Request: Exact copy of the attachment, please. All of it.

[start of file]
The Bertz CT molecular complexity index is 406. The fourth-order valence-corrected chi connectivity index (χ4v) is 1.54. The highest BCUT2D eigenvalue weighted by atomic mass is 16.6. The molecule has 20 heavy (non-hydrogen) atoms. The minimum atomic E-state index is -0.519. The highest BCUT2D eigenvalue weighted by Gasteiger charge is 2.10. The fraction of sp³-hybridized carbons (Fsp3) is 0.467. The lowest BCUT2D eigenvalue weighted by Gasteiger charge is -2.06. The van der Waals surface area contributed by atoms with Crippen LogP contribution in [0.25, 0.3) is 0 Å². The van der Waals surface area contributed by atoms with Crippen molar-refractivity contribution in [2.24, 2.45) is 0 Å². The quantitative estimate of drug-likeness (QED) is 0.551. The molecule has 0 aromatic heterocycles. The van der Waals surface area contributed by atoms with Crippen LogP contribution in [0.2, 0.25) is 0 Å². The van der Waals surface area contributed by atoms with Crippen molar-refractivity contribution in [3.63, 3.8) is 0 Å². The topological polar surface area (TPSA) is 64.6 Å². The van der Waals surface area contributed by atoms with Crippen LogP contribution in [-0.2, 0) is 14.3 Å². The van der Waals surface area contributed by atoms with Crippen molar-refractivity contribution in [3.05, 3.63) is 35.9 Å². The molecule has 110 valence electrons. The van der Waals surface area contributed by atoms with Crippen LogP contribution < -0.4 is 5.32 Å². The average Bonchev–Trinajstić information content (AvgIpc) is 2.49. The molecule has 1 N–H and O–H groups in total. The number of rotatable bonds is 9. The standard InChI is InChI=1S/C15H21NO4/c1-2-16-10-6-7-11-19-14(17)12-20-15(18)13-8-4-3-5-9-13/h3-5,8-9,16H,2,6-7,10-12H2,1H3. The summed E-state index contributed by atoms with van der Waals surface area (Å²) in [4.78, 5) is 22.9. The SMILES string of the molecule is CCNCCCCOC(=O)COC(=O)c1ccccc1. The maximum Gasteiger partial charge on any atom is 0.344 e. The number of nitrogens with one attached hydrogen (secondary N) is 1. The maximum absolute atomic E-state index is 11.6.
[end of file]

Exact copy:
The Bertz CT molecular complexity index is 406. The fourth-order valence-corrected chi connectivity index (χ4v) is 1.54. The highest BCUT2D eigenvalue weighted by atomic mass is 16.6. The molecule has 20 heavy (non-hydrogen) atoms. The minimum atomic E-state index is -0.519. The highest BCUT2D eigenvalue weighted by Gasteiger charge is 2.10. The fraction of sp³-hybridized carbons (Fsp3) is 0.467. The lowest BCUT2D eigenvalue weighted by Gasteiger charge is -2.06. The van der Waals surface area contributed by atoms with Crippen LogP contribution in [0.25, 0.3) is 0 Å². The van der Waals surface area contributed by atoms with Crippen molar-refractivity contribution in [2.24, 2.45) is 0 Å². The quantitative estimate of drug-likeness (QED) is 0.551. The molecule has 0 aromatic heterocycles. The van der Waals surface area contributed by atoms with Crippen LogP contribution in [0.2, 0.25) is 0 Å². The van der Waals surface area contributed by atoms with Crippen molar-refractivity contribution in [3.63, 3.8) is 0 Å². The topological polar surface area (TPSA) is 64.6 Å². The van der Waals surface area contributed by atoms with Crippen LogP contribution in [-0.2, 0) is 14.3 Å². The van der Waals surface area contributed by atoms with Crippen molar-refractivity contribution in [3.05, 3.63) is 35.9 Å². The molecule has 110 valence electrons. The van der Waals surface area contributed by atoms with Crippen LogP contribution < -0.4 is 5.32 Å². The average Bonchev–Trinajstić information content (AvgIpc) is 2.49. The molecule has 1 N–H and O–H groups in total. The number of rotatable bonds is 9. The standard InChI is InChI=1S/C15H21NO4/c1-2-16-10-6-7-11-19-14(17)12-20-15(18)13-8-4-3-5-9-13/h3-5,8-9,16H,2,6-7,10-12H2,1H3. The summed E-state index contributed by atoms with van der Waals surface area (Å²) in [4.78, 5) is 22.9. The SMILES string of the molecule is CCNCCCCOC(=O)COC(=O)c1ccccc1. The maximum Gasteiger partial charge on any atom is 0.344 e. The number of nitrogens with one attached hydrogen (secondary N) is 1. The maximum absolute atomic E-state index is 11.6.